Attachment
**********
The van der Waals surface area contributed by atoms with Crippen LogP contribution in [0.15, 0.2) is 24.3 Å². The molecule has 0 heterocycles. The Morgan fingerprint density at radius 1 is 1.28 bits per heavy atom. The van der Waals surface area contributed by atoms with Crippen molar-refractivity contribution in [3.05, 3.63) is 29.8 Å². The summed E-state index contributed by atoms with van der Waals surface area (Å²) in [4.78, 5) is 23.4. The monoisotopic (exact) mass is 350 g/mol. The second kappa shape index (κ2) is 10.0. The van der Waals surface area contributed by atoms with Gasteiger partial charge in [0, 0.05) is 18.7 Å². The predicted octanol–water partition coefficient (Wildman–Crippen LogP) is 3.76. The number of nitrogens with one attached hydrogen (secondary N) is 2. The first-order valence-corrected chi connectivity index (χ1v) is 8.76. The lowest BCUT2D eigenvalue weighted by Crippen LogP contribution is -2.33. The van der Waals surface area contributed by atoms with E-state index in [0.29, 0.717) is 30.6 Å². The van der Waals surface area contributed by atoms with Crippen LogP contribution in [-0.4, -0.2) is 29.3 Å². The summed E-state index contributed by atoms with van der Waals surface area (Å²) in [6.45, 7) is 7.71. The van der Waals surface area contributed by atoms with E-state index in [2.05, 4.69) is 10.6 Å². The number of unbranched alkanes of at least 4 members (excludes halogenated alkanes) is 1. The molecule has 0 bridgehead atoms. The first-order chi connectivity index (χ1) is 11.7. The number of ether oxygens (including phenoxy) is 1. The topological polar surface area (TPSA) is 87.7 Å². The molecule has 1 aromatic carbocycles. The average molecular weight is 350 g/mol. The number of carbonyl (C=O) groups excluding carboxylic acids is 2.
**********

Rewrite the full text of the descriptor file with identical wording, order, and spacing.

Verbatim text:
The van der Waals surface area contributed by atoms with Crippen LogP contribution in [0.15, 0.2) is 24.3 Å². The molecule has 0 heterocycles. The Morgan fingerprint density at radius 1 is 1.28 bits per heavy atom. The van der Waals surface area contributed by atoms with Crippen molar-refractivity contribution in [3.05, 3.63) is 29.8 Å². The summed E-state index contributed by atoms with van der Waals surface area (Å²) in [4.78, 5) is 23.4. The monoisotopic (exact) mass is 350 g/mol. The second kappa shape index (κ2) is 10.0. The van der Waals surface area contributed by atoms with Gasteiger partial charge in [0, 0.05) is 18.7 Å². The predicted octanol–water partition coefficient (Wildman–Crippen LogP) is 3.76. The number of nitrogens with one attached hydrogen (secondary N) is 2. The first-order valence-corrected chi connectivity index (χ1v) is 8.76. The lowest BCUT2D eigenvalue weighted by Crippen LogP contribution is -2.33. The van der Waals surface area contributed by atoms with E-state index in [0.29, 0.717) is 30.6 Å². The van der Waals surface area contributed by atoms with Crippen LogP contribution in [-0.4, -0.2) is 29.3 Å². The summed E-state index contributed by atoms with van der Waals surface area (Å²) in [6.45, 7) is 7.71. The van der Waals surface area contributed by atoms with E-state index in [2.05, 4.69) is 10.6 Å². The number of unbranched alkanes of at least 4 members (excludes halogenated alkanes) is 1. The molecule has 0 bridgehead atoms. The first-order chi connectivity index (χ1) is 11.7. The number of ether oxygens (including phenoxy) is 1. The topological polar surface area (TPSA) is 87.7 Å². The molecule has 1 aromatic carbocycles. The average molecular weight is 350 g/mol. The number of carbonyl (C=O) groups excluding carboxylic acids is 2.